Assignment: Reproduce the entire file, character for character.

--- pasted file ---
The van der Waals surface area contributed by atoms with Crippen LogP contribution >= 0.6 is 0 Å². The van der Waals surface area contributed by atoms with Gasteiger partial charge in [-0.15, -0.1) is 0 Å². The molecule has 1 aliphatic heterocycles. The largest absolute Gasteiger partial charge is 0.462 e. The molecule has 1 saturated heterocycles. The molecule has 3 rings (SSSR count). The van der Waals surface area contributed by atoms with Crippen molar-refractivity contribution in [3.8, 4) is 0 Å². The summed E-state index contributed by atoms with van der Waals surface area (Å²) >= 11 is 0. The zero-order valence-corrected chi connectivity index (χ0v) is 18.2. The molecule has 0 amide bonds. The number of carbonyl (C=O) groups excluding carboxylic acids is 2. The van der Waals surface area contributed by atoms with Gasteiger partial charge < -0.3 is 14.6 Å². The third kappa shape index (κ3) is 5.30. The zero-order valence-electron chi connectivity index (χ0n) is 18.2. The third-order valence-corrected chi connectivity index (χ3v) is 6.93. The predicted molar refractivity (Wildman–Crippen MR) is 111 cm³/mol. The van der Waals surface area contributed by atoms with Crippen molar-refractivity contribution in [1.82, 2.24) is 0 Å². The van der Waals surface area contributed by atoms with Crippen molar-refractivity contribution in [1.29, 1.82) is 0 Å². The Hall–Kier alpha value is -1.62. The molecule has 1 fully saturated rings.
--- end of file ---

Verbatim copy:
The van der Waals surface area contributed by atoms with Crippen LogP contribution >= 0.6 is 0 Å². The van der Waals surface area contributed by atoms with Gasteiger partial charge in [-0.15, -0.1) is 0 Å². The molecule has 1 aliphatic heterocycles. The largest absolute Gasteiger partial charge is 0.462 e. The molecule has 1 saturated heterocycles. The molecule has 3 rings (SSSR count). The van der Waals surface area contributed by atoms with Crippen molar-refractivity contribution in [3.8, 4) is 0 Å². The summed E-state index contributed by atoms with van der Waals surface area (Å²) >= 11 is 0. The zero-order valence-corrected chi connectivity index (χ0v) is 18.2. The molecule has 0 amide bonds. The number of carbonyl (C=O) groups excluding carboxylic acids is 2. The van der Waals surface area contributed by atoms with Gasteiger partial charge < -0.3 is 14.6 Å². The third kappa shape index (κ3) is 5.30. The zero-order valence-electron chi connectivity index (χ0n) is 18.2. The third-order valence-corrected chi connectivity index (χ3v) is 6.93. The predicted molar refractivity (Wildman–Crippen MR) is 111 cm³/mol. The van der Waals surface area contributed by atoms with Crippen molar-refractivity contribution in [1.82, 2.24) is 0 Å². The van der Waals surface area contributed by atoms with Crippen molar-refractivity contribution in [1.29, 1.82) is 0 Å². The Hall–Kier alpha value is -1.62. The molecule has 1 fully saturated rings.